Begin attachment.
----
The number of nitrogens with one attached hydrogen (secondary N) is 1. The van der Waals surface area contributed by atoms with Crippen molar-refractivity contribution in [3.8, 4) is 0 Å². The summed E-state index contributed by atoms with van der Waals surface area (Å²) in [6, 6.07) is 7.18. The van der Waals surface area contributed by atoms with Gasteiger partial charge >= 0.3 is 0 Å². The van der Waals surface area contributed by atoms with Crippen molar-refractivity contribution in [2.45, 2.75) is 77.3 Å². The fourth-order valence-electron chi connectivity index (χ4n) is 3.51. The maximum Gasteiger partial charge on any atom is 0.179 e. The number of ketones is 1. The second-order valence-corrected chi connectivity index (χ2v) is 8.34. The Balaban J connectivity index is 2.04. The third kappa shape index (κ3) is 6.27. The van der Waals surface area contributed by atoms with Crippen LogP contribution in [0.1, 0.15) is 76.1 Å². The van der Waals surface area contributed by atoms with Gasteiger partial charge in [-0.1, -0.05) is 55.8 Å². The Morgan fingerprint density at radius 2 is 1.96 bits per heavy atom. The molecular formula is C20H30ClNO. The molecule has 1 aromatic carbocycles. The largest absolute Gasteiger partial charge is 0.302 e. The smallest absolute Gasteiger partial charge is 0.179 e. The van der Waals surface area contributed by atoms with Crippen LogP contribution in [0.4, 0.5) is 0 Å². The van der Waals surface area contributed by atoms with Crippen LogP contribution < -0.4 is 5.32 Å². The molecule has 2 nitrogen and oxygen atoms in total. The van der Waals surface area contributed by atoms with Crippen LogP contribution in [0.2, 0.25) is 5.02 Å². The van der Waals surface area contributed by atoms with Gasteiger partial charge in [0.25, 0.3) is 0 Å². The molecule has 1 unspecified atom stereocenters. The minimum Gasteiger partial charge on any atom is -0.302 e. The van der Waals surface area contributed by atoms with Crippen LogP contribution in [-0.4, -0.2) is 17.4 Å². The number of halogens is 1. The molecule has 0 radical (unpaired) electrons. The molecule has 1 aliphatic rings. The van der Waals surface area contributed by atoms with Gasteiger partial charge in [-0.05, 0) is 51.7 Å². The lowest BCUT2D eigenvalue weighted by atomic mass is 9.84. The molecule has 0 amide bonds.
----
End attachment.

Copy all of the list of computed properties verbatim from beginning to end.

The number of nitrogens with one attached hydrogen (secondary N) is 1. The van der Waals surface area contributed by atoms with Crippen molar-refractivity contribution in [3.8, 4) is 0 Å². The summed E-state index contributed by atoms with van der Waals surface area (Å²) in [6, 6.07) is 7.18. The van der Waals surface area contributed by atoms with Gasteiger partial charge >= 0.3 is 0 Å². The van der Waals surface area contributed by atoms with Crippen molar-refractivity contribution in [2.45, 2.75) is 77.3 Å². The fourth-order valence-electron chi connectivity index (χ4n) is 3.51. The maximum Gasteiger partial charge on any atom is 0.179 e. The number of ketones is 1. The second-order valence-corrected chi connectivity index (χ2v) is 8.34. The Balaban J connectivity index is 2.04. The third kappa shape index (κ3) is 6.27. The van der Waals surface area contributed by atoms with Crippen LogP contribution in [0.1, 0.15) is 76.1 Å². The van der Waals surface area contributed by atoms with Gasteiger partial charge in [-0.1, -0.05) is 55.8 Å². The Morgan fingerprint density at radius 2 is 1.96 bits per heavy atom. The molecular formula is C20H30ClNO. The molecule has 1 aromatic carbocycles. The largest absolute Gasteiger partial charge is 0.302 e. The smallest absolute Gasteiger partial charge is 0.179 e. The van der Waals surface area contributed by atoms with Crippen LogP contribution in [0.4, 0.5) is 0 Å². The van der Waals surface area contributed by atoms with Crippen LogP contribution < -0.4 is 5.32 Å². The molecule has 2 nitrogen and oxygen atoms in total. The van der Waals surface area contributed by atoms with Crippen LogP contribution in [0.2, 0.25) is 5.02 Å². The van der Waals surface area contributed by atoms with Gasteiger partial charge in [0.25, 0.3) is 0 Å². The molecule has 1 unspecified atom stereocenters. The minimum Gasteiger partial charge on any atom is -0.302 e. The van der Waals surface area contributed by atoms with Crippen LogP contribution in [-0.4, -0.2) is 17.4 Å². The number of halogens is 1. The molecule has 0 radical (unpaired) electrons. The molecule has 1 aliphatic rings. The van der Waals surface area contributed by atoms with Gasteiger partial charge in [-0.05, 0) is 51.7 Å². The lowest BCUT2D eigenvalue weighted by atomic mass is 9.84. The molecule has 0 amide bonds.